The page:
Modeling the Complexity of the Terrorism/Counter-Terrorism Struggle: Mathematics of the “Hearts and Minds”

Modeling the Complexity of the Terrorism/Counter-Terrorism Struggle: Mathematics of the “Hearts and Minds”

Chris Arney (Department of Mathematics,United States Military Academy, West Point, NY, USA), Zachary Silvis (United States Military Academy, West Point, NY, USA), Matthew Thielen (United States Military Academy, West Point, NY, USA), and Jeff Yao (United States Military Academy, West Point, NY, USA)
DOI: 10.4018/joris.2013070103
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The United States armed forces could be considered the world’s most powerful military force. However, in modern conflicts, techniques of asymmetric warfare (terrorism) wreak havoc on the inflexible, regardless of technological or numerical advantage. In order to be more effective, the US military must improve its counter-terrorism (CT) capabilities and flexibility. In this light, the authors model the terrorism-counter-terrorism (T-CT) struggle with a detailed and complex mathematical model and analyze the model’s components of leadership, promotion, recruitment, resources, operational techniques, cooperation, logistics, security, intelligence, science, and psychology in the T-CT struggle, with the goal of informing today’s decision makers of the options available in counter-terrorism strategy.
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The United States (US) is the world’s leader in military expenditures, and consequently, the US military is also considered the most technologically advanced and powerful fighting force in the world. But, as is always the case when a small, unorganized force is engaged with a larger conventional force, asymmetric warfare can wreak havoc on the less flexible (Ganor, 2005; Hoffman, 2006; Horgan, 2005; Sageman, 2004). The age of modern warfare has arrived, and it hinges not upon immense armies armed with powerful weapons, but upon a lightly armed, invisible threat. Terrorism as used by insurgents is a protean force, but it has indeed seized a sizeable foothold in cells and insurgencies across the globe (Couch, 2010). As Desert Storm and the 2003 invasion of Iraq have proven, the US military is more than capable of effectively prosecuting a traditional invasion. What the US military must improve upon, however, is its ability to defeat an enigmatic foe who meets it not on the battlefield or on the high seas, but in the living rooms, the schools, and the hearts and minds of ordinary people. Many of these engagements are now called hybrid wars, because they begin with a full-spectrum conflict and then revert to a counterinsurgency (McCuen, 2008). The US military is not alone in its struggle against insurgents. There have been over 300 insurgencies since 1800, and research has shown that the growing trend is one of failure of the “incumbent” against an insurgency that may be less organized, technologically advanced, or numerous, but is powerful nonetheless (Lyall & Wilson, 2009).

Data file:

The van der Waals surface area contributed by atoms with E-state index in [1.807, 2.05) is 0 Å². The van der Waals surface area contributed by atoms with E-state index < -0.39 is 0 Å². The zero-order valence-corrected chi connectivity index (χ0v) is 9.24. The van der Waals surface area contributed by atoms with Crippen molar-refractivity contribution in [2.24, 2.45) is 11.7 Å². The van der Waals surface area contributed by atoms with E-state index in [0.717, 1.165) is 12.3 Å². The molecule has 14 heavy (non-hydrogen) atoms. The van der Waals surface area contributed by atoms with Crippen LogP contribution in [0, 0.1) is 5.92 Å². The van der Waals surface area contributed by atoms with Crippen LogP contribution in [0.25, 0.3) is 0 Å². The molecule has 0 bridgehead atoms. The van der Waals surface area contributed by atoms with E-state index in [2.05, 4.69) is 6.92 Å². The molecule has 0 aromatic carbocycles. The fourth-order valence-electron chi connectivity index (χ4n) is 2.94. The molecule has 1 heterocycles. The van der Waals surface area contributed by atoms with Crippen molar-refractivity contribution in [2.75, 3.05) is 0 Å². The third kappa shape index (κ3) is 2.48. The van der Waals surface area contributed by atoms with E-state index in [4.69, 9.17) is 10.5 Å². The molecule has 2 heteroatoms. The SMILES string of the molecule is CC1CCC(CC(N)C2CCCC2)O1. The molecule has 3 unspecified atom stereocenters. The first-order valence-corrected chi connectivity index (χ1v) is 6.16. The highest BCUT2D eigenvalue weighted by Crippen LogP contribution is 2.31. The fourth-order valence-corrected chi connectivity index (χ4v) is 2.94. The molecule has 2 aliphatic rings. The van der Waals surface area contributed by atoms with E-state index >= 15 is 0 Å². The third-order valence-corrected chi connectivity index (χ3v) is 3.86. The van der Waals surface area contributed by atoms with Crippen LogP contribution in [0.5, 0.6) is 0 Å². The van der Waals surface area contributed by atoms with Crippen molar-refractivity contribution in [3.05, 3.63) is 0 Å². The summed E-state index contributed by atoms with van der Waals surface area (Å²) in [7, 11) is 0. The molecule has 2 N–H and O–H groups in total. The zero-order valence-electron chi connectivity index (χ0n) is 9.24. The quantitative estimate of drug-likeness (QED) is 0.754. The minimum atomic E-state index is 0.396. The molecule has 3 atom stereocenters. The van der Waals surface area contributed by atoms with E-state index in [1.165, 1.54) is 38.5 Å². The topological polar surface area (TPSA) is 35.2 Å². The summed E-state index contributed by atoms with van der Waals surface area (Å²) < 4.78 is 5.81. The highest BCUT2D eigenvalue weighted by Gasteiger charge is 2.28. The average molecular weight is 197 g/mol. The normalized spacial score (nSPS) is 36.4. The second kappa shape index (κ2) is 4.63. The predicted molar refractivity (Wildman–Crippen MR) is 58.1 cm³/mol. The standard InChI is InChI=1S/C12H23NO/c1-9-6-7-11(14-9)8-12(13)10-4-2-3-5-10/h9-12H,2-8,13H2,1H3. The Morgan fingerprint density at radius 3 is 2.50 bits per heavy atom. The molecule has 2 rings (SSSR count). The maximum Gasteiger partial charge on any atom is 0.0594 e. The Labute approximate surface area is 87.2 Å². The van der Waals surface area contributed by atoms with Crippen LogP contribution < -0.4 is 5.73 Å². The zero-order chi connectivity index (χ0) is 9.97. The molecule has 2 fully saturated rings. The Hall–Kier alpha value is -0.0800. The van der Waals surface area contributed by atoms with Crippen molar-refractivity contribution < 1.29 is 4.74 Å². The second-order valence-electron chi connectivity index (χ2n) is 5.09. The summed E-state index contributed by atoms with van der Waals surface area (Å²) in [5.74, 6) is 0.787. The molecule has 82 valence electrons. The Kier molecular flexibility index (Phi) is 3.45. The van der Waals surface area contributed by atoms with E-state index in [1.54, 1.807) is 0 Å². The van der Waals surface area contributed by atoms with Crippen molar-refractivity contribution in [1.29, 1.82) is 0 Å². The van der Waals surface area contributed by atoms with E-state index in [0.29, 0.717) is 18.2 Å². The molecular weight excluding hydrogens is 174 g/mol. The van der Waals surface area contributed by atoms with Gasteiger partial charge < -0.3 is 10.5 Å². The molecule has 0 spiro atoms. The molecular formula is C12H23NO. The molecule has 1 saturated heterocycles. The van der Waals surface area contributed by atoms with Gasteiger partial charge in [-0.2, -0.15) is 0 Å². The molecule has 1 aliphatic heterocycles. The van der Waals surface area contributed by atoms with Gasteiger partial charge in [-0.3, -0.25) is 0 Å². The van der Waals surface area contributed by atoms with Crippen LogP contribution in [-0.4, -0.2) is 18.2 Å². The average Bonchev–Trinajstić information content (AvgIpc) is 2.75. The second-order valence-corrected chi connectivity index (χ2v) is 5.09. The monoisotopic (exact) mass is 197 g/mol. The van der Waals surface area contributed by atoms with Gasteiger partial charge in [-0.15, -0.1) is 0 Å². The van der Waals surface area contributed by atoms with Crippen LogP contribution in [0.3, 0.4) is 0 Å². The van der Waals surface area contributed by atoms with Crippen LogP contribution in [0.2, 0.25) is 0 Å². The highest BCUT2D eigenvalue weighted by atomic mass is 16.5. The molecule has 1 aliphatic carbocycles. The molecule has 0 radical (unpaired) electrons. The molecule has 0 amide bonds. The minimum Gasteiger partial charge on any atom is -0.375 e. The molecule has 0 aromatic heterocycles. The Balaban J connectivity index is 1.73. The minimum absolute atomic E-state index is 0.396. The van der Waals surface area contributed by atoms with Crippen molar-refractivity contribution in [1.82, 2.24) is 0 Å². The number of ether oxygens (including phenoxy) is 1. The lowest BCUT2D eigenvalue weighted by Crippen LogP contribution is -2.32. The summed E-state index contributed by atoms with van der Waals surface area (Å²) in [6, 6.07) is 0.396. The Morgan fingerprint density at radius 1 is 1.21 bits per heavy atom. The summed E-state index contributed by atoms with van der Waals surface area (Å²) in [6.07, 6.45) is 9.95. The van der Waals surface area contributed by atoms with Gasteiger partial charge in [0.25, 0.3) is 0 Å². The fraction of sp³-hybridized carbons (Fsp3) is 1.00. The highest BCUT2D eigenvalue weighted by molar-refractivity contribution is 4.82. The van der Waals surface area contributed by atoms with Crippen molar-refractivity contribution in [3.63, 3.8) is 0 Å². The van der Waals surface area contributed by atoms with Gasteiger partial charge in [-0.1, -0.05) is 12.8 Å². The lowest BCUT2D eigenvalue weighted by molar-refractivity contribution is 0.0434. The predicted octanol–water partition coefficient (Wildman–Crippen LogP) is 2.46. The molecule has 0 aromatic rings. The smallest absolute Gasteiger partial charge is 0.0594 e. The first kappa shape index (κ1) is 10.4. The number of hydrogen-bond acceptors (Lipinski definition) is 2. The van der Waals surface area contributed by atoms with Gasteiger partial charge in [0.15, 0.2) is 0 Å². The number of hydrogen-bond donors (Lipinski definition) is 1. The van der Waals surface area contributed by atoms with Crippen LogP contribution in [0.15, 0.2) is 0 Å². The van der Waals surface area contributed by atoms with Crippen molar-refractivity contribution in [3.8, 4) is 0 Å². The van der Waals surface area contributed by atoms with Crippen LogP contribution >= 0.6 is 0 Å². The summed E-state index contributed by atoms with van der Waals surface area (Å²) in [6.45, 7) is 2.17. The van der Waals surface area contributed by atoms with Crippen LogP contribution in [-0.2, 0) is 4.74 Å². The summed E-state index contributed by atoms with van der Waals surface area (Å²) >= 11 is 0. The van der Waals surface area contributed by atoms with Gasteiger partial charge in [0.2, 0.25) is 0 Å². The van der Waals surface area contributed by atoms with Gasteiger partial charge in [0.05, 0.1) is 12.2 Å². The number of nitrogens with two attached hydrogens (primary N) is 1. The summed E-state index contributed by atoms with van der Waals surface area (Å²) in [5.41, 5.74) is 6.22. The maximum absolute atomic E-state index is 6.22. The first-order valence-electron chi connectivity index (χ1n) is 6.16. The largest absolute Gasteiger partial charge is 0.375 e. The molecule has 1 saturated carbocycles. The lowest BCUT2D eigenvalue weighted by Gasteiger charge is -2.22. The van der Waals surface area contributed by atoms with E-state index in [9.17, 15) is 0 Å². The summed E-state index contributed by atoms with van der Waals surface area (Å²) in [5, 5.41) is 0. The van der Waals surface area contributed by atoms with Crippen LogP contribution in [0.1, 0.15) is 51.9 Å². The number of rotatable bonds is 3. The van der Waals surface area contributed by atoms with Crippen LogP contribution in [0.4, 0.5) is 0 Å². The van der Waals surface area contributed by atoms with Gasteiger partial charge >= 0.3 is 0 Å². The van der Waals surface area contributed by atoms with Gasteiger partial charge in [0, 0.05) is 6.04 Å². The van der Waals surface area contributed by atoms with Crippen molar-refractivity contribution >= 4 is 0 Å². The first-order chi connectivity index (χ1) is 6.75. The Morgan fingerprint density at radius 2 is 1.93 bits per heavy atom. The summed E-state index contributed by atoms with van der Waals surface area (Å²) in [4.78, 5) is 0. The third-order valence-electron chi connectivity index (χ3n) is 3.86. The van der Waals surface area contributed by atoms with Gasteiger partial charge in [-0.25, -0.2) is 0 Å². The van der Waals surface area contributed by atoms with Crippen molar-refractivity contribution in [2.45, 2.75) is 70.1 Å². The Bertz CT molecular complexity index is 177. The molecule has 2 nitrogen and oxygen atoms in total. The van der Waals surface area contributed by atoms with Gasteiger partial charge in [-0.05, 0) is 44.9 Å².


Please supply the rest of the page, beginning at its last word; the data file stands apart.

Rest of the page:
In this paper, we model and analyze the terrorism-counterterrorism (T-CT) dynamic while considering such factors such as leadership, promotion, recruitment, resources, operational techniques, cooperation, logistics, security, intelligence, and psychology. We demonstrate a methodology to optimize CT strategy through allocation of resources to achieve the best CT results. Our focus is on T-CT in relation to the situation where the US and its coalition partners are the primary counterinsurgency forces in a host country involved in an insurgency primarily prosecuted by a terrorist organization. We also assume that the US government and its military forces are using the tenets of FM 3-24 (2006) and FM 3-24.2 (2009), which advocate cooperation among many government agencies and use of a full spectrum of counterinsurgency (COIN) operations. This manual calls for a multi-layered approach to win the hearts and minds of the local populace. Using the COIN approach, the US forces are stationed close to the local populace so they can perform the equivalent of armed social work. As US forces win over the local populace, secure areas and supportive peoples eventually grow, creating a positive feedback loop. Through the proper balance of CT operations, the local population refuses to help the insurgents and sides with the local government’s counterinsurgency effort. We also assume that despite an appearance of disorganization, terrorist cells actually tend to be loosely structured around a leadership configuration and many other support factors such as resource assistance, public opinion, and intellectual capacity are important to the growth and strength of terrorism.

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